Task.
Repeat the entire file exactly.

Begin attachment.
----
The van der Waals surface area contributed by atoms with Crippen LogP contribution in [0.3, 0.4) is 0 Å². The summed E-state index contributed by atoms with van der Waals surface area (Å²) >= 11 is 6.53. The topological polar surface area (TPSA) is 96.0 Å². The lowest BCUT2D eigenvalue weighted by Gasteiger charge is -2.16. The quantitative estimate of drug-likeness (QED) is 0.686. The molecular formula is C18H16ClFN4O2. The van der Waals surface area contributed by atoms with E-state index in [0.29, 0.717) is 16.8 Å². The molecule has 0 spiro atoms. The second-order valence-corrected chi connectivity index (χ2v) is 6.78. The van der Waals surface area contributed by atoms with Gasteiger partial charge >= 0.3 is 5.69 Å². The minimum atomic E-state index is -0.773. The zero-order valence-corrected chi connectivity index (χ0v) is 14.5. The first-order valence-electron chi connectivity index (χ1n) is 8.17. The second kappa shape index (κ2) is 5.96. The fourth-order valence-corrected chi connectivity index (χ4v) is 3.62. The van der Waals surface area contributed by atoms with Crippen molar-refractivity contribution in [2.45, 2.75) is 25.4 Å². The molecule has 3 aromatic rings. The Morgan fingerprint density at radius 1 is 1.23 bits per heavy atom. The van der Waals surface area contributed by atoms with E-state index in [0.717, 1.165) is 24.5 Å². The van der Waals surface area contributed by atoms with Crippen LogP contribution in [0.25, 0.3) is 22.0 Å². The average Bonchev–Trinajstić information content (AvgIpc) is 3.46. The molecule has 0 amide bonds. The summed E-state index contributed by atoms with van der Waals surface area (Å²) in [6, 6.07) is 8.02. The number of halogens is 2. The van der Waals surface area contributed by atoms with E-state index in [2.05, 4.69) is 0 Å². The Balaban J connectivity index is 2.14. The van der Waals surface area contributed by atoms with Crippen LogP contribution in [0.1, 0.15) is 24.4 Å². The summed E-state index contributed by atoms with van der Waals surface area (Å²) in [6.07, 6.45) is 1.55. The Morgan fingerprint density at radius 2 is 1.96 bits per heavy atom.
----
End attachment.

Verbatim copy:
The van der Waals surface area contributed by atoms with Crippen LogP contribution in [0.3, 0.4) is 0 Å². The summed E-state index contributed by atoms with van der Waals surface area (Å²) >= 11 is 6.53. The topological polar surface area (TPSA) is 96.0 Å². The lowest BCUT2D eigenvalue weighted by Gasteiger charge is -2.16. The quantitative estimate of drug-likeness (QED) is 0.686. The molecular formula is C18H16ClFN4O2. The van der Waals surface area contributed by atoms with E-state index in [0.29, 0.717) is 16.8 Å². The molecule has 0 spiro atoms. The second-order valence-corrected chi connectivity index (χ2v) is 6.78. The van der Waals surface area contributed by atoms with Gasteiger partial charge >= 0.3 is 5.69 Å². The minimum atomic E-state index is -0.773. The zero-order valence-corrected chi connectivity index (χ0v) is 14.5. The first-order valence-electron chi connectivity index (χ1n) is 8.17. The second kappa shape index (κ2) is 5.96. The fourth-order valence-corrected chi connectivity index (χ4v) is 3.62. The van der Waals surface area contributed by atoms with Crippen molar-refractivity contribution in [2.45, 2.75) is 25.4 Å². The molecule has 3 aromatic rings. The Morgan fingerprint density at radius 1 is 1.23 bits per heavy atom. The van der Waals surface area contributed by atoms with E-state index in [0.717, 1.165) is 24.5 Å². The van der Waals surface area contributed by atoms with Crippen LogP contribution in [0.25, 0.3) is 22.0 Å². The average Bonchev–Trinajstić information content (AvgIpc) is 3.46. The molecule has 0 amide bonds. The summed E-state index contributed by atoms with van der Waals surface area (Å²) in [6, 6.07) is 8.02. The number of halogens is 2. The van der Waals surface area contributed by atoms with E-state index in [2.05, 4.69) is 0 Å². The Balaban J connectivity index is 2.14. The van der Waals surface area contributed by atoms with Crippen LogP contribution in [0.1, 0.15) is 24.4 Å². The summed E-state index contributed by atoms with van der Waals surface area (Å²) in [6.07, 6.45) is 1.55. The Morgan fingerprint density at radius 2 is 1.96 bits per heavy atom.